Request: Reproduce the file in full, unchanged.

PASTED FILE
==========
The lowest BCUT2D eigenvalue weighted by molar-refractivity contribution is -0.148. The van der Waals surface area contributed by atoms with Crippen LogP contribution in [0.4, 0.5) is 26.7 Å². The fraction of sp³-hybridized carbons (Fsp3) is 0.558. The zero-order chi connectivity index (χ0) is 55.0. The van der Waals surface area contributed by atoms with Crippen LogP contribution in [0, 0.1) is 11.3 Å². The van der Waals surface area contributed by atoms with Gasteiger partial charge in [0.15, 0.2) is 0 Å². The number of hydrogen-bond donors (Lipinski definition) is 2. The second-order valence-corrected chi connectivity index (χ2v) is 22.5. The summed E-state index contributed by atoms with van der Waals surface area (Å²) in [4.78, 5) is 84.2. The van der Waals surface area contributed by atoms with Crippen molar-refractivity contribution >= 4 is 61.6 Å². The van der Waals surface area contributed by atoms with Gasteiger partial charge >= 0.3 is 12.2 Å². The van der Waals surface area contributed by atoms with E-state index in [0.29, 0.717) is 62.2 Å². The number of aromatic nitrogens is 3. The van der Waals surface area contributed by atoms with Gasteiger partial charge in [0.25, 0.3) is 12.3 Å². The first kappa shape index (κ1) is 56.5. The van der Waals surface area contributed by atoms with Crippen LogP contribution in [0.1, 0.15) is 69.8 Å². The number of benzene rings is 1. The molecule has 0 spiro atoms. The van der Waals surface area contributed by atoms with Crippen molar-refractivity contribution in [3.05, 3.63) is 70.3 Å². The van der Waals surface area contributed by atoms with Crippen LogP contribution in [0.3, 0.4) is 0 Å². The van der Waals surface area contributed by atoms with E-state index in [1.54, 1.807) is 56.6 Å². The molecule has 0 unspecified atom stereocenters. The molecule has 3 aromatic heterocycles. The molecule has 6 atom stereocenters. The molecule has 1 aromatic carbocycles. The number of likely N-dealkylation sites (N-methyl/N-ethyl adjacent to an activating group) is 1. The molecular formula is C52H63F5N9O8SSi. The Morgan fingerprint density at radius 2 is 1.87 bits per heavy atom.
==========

The lowest BCUT2D eigenvalue weighted by molar-refractivity contribution is -0.148. The van der Waals surface area contributed by atoms with Crippen LogP contribution in [0.4, 0.5) is 26.7 Å². The fraction of sp³-hybridized carbons (Fsp3) is 0.558. The zero-order chi connectivity index (χ0) is 55.0. The van der Waals surface area contributed by atoms with Crippen LogP contribution in [0, 0.1) is 11.3 Å². The van der Waals surface area contributed by atoms with Gasteiger partial charge in [0.15, 0.2) is 0 Å². The number of hydrogen-bond donors (Lipinski definition) is 2. The second-order valence-corrected chi connectivity index (χ2v) is 22.5. The summed E-state index contributed by atoms with van der Waals surface area (Å²) in [4.78, 5) is 84.2. The van der Waals surface area contributed by atoms with Crippen molar-refractivity contribution >= 4 is 61.6 Å². The van der Waals surface area contributed by atoms with Gasteiger partial charge >= 0.3 is 12.2 Å². The van der Waals surface area contributed by atoms with E-state index in [0.29, 0.717) is 62.2 Å². The number of aromatic nitrogens is 3. The van der Waals surface area contributed by atoms with Gasteiger partial charge in [0.25, 0.3) is 12.3 Å². The first kappa shape index (κ1) is 56.5. The van der Waals surface area contributed by atoms with Crippen LogP contribution in [0.1, 0.15) is 69.8 Å². The number of benzene rings is 1. The molecule has 0 spiro atoms. The van der Waals surface area contributed by atoms with Crippen molar-refractivity contribution in [3.05, 3.63) is 70.3 Å². The van der Waals surface area contributed by atoms with Crippen LogP contribution in [0.3, 0.4) is 0 Å². The van der Waals surface area contributed by atoms with E-state index in [1.54, 1.807) is 56.6 Å². The molecule has 0 unspecified atom stereocenters. The molecule has 3 aromatic heterocycles. The molecule has 6 atom stereocenters. The molecule has 1 aromatic carbocycles. The number of likely N-dealkylation sites (N-methyl/N-ethyl adjacent to an activating group) is 1. The molecular formula is C52H63F5N9O8SSi. The Morgan fingerprint density at radius 2 is 1.87 bits per heavy atom.